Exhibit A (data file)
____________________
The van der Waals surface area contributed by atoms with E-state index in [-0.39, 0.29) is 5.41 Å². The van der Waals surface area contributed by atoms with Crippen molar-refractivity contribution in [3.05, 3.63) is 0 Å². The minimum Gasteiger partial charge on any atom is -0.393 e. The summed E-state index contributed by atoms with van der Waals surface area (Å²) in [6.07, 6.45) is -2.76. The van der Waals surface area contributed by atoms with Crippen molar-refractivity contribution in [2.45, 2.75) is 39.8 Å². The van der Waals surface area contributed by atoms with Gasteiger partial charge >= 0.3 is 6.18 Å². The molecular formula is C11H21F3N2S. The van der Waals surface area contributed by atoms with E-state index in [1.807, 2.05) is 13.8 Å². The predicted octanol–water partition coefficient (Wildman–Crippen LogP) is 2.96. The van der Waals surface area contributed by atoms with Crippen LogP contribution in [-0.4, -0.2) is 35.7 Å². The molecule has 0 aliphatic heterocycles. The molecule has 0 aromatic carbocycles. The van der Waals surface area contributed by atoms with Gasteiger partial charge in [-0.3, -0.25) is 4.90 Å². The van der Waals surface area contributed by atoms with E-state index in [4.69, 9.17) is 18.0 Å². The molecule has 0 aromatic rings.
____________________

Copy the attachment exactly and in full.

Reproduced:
The van der Waals surface area contributed by atoms with E-state index in [-0.39, 0.29) is 5.41 Å². The van der Waals surface area contributed by atoms with Crippen molar-refractivity contribution in [3.05, 3.63) is 0 Å². The minimum Gasteiger partial charge on any atom is -0.393 e. The summed E-state index contributed by atoms with van der Waals surface area (Å²) in [6.07, 6.45) is -2.76. The van der Waals surface area contributed by atoms with Crippen molar-refractivity contribution in [2.45, 2.75) is 39.8 Å². The van der Waals surface area contributed by atoms with Gasteiger partial charge >= 0.3 is 6.18 Å². The molecular formula is C11H21F3N2S. The van der Waals surface area contributed by atoms with E-state index in [1.807, 2.05) is 13.8 Å². The predicted octanol–water partition coefficient (Wildman–Crippen LogP) is 2.96. The van der Waals surface area contributed by atoms with Crippen LogP contribution in [-0.4, -0.2) is 35.7 Å². The molecule has 0 aliphatic heterocycles. The molecule has 0 aromatic carbocycles. The van der Waals surface area contributed by atoms with Gasteiger partial charge in [-0.3, -0.25) is 4.90 Å². The van der Waals surface area contributed by atoms with E-state index in [4.69, 9.17) is 18.0 Å². The molecule has 0 aromatic rings.